LNNano - Brazilian Nanotechnology National Laboratory

A new approach for organic-based devices: electrode architecture leads to extrinsic conduction phenomena


Leandro Merces1,2, Rafael F. de Oliveira1, Henrique Leonel Gomes3,4, Carlos C. Bof Bufon1,2,*

  1. Brazilian Nanotechnology National Laboratory (LNNano), Campinas, SP, Brazil
  2. University of Campinas (UNICAMP), Campinas, SP, Brazil
  3. University of Algarve, Portugal and
  4. Institute for Telecommunication, Portugal

E-mail: cesar.bof@lnnano.cnpem.br


The use of organic materials for electronic applications has several advantages over the conventional silicon-based technology, including the compatibility with flexible substrates and the broad chemical tunability. In addition to the bulk properties of the involved materials, interfaces – especially the electrode/organic semiconductor (OSC) one – are fundamentally relevant to determine the performance of electronic devices. Here, a systematic analysis about the influence of the electrode architecture on the electrical properties of OSC thin films was performed. A set of two-terminal, flat devices have been fabricated and characterized in terms of the electrode configuration either as top or bottom contacts. The device current responses were evaluated as a function of electric field, temperature and film thickness. The top-contact architectures exhibited linear current vs. electric field characteristics. The bottom-contact ones, on the other hand, demonstrated transitions from ohmic transport to space-charge-limited conduction as the electric field increased. Finite-element simulations and first-principle calculations were employed to visualize the current distribution along the OSC film, which showed to depends on the contact geometry. The main study outcome consists of an elegant approach: the well-known space-charge phenomenon is demonstrated to be not an intrinsic property of the OSC film but an extrinsic effect caused by the presence of shallow traps at the vicinity of the substrate interface. This finding contributes to integrate the conventional contact resistance approach, commonly applied in the characterization of contact effects in organic thin-film transistors. The presented results have impact on both the understanding of the charge transport mechanisms in organic thin films and the future design of organic-based devices.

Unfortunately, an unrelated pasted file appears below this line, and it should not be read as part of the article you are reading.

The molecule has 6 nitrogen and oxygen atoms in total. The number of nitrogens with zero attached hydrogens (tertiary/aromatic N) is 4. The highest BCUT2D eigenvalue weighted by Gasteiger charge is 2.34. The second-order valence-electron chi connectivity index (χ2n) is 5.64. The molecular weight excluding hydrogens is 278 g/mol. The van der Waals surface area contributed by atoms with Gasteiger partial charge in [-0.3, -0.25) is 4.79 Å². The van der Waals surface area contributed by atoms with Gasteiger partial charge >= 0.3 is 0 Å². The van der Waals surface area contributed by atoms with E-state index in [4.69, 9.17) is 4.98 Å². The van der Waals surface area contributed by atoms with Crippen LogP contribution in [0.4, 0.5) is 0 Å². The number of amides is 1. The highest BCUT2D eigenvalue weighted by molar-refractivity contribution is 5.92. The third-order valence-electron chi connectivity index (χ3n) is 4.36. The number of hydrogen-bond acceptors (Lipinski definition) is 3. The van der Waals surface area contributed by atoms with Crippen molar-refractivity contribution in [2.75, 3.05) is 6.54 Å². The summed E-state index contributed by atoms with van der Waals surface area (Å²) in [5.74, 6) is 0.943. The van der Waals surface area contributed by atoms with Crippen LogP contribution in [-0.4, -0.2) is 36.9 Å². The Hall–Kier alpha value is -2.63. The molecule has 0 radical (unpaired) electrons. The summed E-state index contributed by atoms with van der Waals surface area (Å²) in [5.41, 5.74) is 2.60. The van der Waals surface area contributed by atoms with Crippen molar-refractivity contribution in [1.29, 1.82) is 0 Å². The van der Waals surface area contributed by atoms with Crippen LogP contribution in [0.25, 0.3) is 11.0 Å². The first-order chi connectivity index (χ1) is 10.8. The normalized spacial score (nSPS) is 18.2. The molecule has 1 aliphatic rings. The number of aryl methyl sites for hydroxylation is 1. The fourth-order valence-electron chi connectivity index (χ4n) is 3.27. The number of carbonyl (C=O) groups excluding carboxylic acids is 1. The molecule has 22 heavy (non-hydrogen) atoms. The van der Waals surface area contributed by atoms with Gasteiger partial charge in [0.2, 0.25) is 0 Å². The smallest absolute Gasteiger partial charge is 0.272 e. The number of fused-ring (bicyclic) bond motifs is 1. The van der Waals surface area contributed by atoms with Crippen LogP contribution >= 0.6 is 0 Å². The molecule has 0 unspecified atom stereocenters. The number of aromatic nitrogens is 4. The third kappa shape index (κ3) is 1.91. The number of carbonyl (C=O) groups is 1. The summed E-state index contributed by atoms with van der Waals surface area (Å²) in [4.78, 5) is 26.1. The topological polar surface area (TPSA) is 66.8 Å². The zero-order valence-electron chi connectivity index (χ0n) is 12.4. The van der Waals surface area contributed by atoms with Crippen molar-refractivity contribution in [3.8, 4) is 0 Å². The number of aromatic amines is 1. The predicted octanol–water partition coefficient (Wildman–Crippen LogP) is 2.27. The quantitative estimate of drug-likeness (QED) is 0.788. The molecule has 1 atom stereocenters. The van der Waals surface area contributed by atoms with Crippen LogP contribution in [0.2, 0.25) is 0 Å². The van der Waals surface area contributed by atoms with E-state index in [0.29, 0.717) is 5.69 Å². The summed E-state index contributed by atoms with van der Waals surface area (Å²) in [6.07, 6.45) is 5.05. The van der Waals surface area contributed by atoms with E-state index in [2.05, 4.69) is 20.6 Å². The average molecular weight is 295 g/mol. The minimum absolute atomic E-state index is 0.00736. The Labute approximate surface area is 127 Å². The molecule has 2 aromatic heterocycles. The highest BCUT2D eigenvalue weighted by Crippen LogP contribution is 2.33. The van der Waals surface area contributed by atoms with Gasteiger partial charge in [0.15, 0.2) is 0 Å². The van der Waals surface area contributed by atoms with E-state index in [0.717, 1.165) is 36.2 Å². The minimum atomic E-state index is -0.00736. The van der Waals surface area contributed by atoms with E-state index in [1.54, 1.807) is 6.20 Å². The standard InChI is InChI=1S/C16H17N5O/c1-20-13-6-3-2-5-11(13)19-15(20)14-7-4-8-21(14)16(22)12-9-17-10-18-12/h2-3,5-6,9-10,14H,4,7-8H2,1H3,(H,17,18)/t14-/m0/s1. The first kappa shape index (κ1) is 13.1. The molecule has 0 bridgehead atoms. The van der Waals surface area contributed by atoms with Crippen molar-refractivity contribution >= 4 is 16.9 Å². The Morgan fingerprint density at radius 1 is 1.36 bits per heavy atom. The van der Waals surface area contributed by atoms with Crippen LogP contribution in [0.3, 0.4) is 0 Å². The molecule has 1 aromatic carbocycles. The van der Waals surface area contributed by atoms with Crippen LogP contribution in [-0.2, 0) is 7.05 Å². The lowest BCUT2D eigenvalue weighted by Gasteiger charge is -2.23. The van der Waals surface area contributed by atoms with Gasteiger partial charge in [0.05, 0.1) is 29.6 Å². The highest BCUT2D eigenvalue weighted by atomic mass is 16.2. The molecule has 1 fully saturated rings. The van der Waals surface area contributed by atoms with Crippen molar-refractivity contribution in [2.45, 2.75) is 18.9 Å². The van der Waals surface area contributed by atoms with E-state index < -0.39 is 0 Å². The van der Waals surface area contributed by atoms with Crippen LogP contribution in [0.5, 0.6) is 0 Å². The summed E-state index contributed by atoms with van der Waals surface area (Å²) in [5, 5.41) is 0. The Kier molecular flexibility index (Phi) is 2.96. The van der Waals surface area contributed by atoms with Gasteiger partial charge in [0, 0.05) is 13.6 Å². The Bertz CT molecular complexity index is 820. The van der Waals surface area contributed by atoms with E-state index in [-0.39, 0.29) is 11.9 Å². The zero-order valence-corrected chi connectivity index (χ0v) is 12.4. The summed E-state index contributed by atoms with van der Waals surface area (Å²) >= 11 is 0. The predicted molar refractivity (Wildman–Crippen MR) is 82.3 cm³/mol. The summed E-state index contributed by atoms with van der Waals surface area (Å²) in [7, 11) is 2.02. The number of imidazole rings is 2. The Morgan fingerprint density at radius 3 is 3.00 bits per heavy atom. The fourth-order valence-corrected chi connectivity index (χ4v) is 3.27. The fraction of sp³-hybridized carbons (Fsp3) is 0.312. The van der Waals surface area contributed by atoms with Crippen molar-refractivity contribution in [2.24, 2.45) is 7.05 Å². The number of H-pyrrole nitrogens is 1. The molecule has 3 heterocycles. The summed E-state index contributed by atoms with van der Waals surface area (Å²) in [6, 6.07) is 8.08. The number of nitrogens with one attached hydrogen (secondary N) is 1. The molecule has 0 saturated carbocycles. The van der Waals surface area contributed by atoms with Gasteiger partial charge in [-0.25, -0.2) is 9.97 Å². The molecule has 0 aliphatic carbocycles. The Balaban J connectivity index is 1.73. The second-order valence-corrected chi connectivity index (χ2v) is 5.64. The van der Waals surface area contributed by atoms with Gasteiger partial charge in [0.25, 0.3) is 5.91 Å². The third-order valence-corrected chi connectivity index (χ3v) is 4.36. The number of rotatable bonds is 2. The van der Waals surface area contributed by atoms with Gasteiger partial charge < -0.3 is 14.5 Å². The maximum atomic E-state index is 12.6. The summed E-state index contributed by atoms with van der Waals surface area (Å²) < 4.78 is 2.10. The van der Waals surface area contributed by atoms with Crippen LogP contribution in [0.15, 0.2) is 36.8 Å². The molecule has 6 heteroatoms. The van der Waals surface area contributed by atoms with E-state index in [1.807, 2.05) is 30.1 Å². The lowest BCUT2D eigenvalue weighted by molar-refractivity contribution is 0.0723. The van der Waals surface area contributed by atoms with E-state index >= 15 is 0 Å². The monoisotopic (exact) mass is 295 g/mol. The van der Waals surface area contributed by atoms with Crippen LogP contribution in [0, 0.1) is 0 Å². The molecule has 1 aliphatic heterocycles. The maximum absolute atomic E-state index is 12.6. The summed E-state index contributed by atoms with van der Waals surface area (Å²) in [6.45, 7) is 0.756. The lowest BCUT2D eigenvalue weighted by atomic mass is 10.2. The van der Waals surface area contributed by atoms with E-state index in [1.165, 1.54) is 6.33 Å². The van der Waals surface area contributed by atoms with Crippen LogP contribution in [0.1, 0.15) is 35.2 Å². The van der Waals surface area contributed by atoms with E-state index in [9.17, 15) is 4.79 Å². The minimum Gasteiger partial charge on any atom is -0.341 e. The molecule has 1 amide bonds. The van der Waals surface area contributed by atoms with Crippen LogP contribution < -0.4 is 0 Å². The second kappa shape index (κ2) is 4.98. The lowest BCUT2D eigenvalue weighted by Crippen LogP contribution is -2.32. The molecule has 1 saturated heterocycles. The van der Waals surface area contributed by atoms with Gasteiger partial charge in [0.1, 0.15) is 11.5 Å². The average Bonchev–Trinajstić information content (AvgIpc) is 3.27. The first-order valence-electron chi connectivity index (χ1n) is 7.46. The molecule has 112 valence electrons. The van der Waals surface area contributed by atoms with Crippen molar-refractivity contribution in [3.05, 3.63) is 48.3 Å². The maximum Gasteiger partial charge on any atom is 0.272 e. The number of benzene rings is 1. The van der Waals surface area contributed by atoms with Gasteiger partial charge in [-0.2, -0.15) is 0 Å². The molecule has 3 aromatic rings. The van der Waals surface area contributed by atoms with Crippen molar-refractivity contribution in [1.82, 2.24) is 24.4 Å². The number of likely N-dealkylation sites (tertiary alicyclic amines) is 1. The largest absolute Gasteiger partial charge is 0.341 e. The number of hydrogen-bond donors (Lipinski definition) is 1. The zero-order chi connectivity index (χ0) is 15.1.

This work was conducted in the Brazilian Nanotechnology National Laboratory (LNNano). The paper entitled “The role of the electrode configuration on the electrical properties of small-molecule semiconductor thin-films” is published in the journal Organic Electronics (doi: 10.1016/j.orgel.2017.06.041).

LNNano/CNPEM (Functional Devices and Systems group, Laboratory of Microfabrication), CAPES, FAPESP (2014/ 25979-2), UNICAMP.